14 Daly (N.Y.) 80

Ephraim Howe, Respondent, against James P. Welch, Appellant.

(Decided December 7th, 1886.)

In an action on a promissory note, the defendant relied on the defense of the statute of limitations of Iowa. Held, that the decisions of the Supreme Court of Iowa in exposition of the statute were controlling on the court, and that such decisions hold a mere excuse by the debtor for not paying a debt, by asserting an inability to pay it, an implied promise to pay which will revive the indebtedness.

It seems that, if the defendant had not based his defense solely on the statute of limitations of Iowa, the court, after deciding that that statute had not run, would have tested his liability by the lex fori, the statute of limitations of Hew York, and if the debt were barred by the latter statute, would have given him judgment.

Appeal from an order of the General Term of the City Court of New York reversing an order of that court setting aside a verdict directed for plaintiff and directing judgment for defendant.

The action was brought in 1884 to recover a balance due on a promissory note made in Missouri in 1869 by defend*81ant, then a resident of .that state. In 1872 defendant removed to Iowa and continued to reside there until 1883, when he removed to New York. At various times between 1876 and 1879, when pressed for payment of the note by the payee, his father, and on the payee’s death, by his executors, he wrote letters in which the following statements were made: “I will pay it as .soon as I possibly can; but,” etc.; “ Be patient, and I will pay you all; ” “I had expected to be able to pay yon what I owed you, but it is impossible; ” “I will pay you as soon as I can.”

A verdict directed for plaintiff, subject to the opinion of the court, was set aside, and judgment directed for defendant. From that order plaintiff appealed.

Albert Allen Abbott, for appellant.

Nelson S. Spencer, for respondent.

Van Hoesen, J. —

At the trial, the defendant said that he would rely solely upon the statute of limitations of the state of Iowa for his defense. In his answer he had pleaded a discharge from liability under section 390 of the Code of Civil Procedure, and there was perfect harmony, therefore, between his plea and the position that he took at the trial. The sole question to be tried was, whether or not, in a court of the state of Iowa, an action against the defendant upon the note would have been barred by the statute of limitations of Iowa. In determining that question, the City Court very properly guided itself by the decisions of the Supreme Court of Iowa in exposition of the statute of that state (Sedgwick Stat. & Const. Law p. 425). I have looked at the cases cited by counsel in the 3d Iowa and the 51st Iowa, and also at a case in the 55th Iowa, and I find that where a debtor merely, excuses himself from paying the debt by asserting that he is unable to pay it, the courts of Iowa have refused to draw the conclusion that he is unwilling to pay, but rather have inferred that he desires *82to pay; and from the admission of liability and the imputed willingness to pay they have deduced an implied promise to. pay, which, according to the Iowa laws, revives the original indebtedness. It must be observed, however, that it is apparent from the case in the 55th Iowa that the Supreme Court of that state intends so to construe the Iowa statute as to bring their decisions into harmony with the policy that has lately governed the courts of other states in expounding the statute of limitations. That policy I understand to be to treat the statute as a statute of repose, and to hold that if there be accompanying circumstances that repel the presumption of a promise or an intention to pay, or if the expression be vague, equivocal, and indeterminate, or if it be apparent that the debtor contemplated a compromise with the creditor, or if there is room for a difference of opinion as to whether or not the debtor intended to pay the claim just as the creditor presented it for payment, the demand is not taken out of the operation of the statute. But the conclusion that the City Court arrived at, is, in my opinion, fully warranted by the decision in 3d Iowa.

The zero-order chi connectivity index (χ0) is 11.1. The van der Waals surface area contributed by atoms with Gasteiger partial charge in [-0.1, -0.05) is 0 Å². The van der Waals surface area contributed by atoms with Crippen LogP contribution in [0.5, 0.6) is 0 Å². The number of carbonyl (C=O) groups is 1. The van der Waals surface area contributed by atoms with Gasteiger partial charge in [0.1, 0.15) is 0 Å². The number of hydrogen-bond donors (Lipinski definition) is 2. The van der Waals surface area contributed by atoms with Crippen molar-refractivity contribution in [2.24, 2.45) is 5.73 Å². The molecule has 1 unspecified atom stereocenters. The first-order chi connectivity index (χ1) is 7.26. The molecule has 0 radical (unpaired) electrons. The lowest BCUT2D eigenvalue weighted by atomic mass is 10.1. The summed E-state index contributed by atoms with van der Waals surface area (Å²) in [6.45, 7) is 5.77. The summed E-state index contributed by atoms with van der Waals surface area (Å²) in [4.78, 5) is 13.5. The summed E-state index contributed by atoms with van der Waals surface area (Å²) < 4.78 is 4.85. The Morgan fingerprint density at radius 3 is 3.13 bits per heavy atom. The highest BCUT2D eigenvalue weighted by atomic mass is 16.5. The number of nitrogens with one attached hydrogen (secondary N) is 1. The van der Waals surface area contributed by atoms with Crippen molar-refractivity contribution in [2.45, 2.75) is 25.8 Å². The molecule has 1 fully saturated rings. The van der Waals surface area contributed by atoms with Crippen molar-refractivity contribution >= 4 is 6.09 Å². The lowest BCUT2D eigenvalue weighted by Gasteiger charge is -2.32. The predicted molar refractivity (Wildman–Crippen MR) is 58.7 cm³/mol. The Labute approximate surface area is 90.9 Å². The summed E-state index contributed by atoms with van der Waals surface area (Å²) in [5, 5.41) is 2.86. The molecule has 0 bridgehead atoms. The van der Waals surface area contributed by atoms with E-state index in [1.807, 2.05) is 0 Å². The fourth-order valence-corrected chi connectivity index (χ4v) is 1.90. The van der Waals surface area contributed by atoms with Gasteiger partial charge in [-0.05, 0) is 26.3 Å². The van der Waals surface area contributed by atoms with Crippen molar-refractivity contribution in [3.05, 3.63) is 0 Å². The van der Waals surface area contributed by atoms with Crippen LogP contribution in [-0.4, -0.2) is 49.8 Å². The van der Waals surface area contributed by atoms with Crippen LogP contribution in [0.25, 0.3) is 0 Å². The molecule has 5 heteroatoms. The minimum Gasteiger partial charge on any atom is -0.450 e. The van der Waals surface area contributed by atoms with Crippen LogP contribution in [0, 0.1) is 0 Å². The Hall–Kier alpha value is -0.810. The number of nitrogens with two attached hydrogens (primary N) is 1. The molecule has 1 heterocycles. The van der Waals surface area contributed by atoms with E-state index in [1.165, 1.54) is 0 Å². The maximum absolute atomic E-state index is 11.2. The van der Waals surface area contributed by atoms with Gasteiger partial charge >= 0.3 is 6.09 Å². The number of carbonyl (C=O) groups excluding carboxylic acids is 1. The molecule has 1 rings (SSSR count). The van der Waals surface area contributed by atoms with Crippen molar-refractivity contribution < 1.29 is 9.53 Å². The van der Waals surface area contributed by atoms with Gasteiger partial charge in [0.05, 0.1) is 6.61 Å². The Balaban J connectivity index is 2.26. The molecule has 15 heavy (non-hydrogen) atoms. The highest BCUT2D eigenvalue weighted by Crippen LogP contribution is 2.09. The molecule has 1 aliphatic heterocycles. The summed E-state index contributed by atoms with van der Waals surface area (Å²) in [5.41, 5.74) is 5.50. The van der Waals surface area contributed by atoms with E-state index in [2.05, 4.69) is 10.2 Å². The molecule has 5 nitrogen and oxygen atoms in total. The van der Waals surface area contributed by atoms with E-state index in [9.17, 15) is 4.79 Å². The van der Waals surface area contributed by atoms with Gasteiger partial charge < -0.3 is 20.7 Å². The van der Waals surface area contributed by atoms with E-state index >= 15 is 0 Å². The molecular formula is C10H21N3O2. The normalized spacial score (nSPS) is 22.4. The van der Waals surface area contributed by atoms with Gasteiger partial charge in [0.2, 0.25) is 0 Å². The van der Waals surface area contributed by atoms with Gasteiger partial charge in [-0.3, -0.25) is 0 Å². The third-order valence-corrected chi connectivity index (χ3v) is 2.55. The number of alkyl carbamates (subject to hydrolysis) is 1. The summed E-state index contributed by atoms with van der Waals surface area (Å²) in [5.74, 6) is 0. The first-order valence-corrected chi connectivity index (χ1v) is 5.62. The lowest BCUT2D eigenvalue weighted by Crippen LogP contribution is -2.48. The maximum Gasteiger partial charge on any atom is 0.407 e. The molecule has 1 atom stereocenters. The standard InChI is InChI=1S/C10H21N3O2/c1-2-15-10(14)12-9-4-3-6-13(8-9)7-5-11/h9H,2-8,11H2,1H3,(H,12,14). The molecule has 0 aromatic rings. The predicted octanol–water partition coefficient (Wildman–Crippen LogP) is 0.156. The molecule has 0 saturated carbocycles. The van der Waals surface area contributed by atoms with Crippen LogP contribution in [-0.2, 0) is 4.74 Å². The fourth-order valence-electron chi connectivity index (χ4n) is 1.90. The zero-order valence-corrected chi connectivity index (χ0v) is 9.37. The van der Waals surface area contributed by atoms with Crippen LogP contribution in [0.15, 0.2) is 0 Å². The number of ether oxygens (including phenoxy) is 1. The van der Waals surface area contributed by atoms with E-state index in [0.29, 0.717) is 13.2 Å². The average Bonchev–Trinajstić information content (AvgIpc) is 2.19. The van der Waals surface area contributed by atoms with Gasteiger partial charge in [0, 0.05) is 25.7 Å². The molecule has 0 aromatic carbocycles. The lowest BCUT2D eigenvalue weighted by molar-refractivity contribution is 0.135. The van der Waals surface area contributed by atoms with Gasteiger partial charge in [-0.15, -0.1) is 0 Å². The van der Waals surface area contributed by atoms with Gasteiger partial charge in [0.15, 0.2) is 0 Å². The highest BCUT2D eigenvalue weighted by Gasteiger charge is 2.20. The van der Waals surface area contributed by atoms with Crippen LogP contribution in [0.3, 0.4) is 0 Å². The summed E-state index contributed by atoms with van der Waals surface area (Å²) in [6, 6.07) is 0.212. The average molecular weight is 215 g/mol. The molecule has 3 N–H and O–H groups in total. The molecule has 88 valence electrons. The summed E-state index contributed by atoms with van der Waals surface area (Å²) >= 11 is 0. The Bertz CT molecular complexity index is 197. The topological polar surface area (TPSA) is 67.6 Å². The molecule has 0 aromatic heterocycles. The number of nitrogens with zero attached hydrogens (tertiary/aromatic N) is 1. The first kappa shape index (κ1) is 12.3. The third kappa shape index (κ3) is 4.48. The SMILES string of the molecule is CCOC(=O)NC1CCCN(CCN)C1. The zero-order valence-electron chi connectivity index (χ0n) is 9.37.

In order to prevent misunderstanding in the future, I deem it proper to say that, but for the determination of the defendant to stake his case upon the efficiency of the Iowa statute as a bar, the courts of New York, after deciding that that statute had not run, would have tested the defendant’s liability by the lex fori, the statute of limitations of the state of New York. In other words, if the debt were barred by the Iowa statute, no action upon it could be maintained in a court of this state; but if the debt were not barred in Iowa, the statute of limitations of the state of New York might nevertheless have been a bar, in this action.

Labbemore, Ch. J., and J. F. Daly, J., concurred.

Judgment affirmed, with costs.

Howe v. Welch
14 Daly (N.Y.) 80

Case Details

Howe v. Welch
Decision Date
Dec 7, 1886

14 Daly (N.Y.) 80

New York



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